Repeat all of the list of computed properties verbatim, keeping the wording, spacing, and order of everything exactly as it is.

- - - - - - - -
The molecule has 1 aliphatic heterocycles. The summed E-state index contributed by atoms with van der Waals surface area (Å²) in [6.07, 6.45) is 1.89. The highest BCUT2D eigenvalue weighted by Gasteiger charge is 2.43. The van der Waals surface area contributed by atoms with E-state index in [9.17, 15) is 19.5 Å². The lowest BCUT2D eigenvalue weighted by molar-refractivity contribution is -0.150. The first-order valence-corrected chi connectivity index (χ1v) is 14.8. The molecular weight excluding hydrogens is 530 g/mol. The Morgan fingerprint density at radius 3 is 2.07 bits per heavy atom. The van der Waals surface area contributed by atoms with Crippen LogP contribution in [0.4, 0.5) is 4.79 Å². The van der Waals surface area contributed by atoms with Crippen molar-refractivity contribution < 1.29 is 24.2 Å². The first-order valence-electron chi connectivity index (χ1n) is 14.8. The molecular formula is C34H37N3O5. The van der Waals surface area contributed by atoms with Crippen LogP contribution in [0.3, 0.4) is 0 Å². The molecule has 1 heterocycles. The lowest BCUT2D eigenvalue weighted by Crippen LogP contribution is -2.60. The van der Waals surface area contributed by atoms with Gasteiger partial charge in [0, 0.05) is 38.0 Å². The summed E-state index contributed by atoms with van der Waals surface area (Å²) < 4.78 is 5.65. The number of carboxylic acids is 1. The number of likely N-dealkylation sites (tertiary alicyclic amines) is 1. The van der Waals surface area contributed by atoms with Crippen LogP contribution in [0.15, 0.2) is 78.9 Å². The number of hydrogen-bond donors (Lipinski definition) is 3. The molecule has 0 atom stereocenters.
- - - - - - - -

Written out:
The molecule has 1 aliphatic heterocycles. The summed E-state index contributed by atoms with van der Waals surface area (Å²) in [6.07, 6.45) is 1.89. The highest BCUT2D eigenvalue weighted by Gasteiger charge is 2.43. The van der Waals surface area contributed by atoms with E-state index in [9.17, 15) is 19.5 Å². The lowest BCUT2D eigenvalue weighted by molar-refractivity contribution is -0.150. The first-order valence-corrected chi connectivity index (χ1v) is 14.8. The molecular weight excluding hydrogens is 530 g/mol. The Morgan fingerprint density at radius 3 is 2.07 bits per heavy atom. The van der Waals surface area contributed by atoms with Crippen LogP contribution in [0.4, 0.5) is 4.79 Å². The van der Waals surface area contributed by atoms with Crippen molar-refractivity contribution < 1.29 is 24.2 Å². The first-order valence-electron chi connectivity index (χ1n) is 14.8. The molecular formula is C34H37N3O5. The van der Waals surface area contributed by atoms with Crippen LogP contribution in [0.3, 0.4) is 0 Å². The molecule has 1 heterocycles. The lowest BCUT2D eigenvalue weighted by Crippen LogP contribution is -2.60. The van der Waals surface area contributed by atoms with Gasteiger partial charge in [0, 0.05) is 38.0 Å². The summed E-state index contributed by atoms with van der Waals surface area (Å²) < 4.78 is 5.65. The number of carboxylic acids is 1. The number of likely N-dealkylation sites (tertiary alicyclic amines) is 1. The van der Waals surface area contributed by atoms with Crippen LogP contribution in [0.15, 0.2) is 78.9 Å². The number of hydrogen-bond donors (Lipinski definition) is 3. The molecule has 0 atom stereocenters.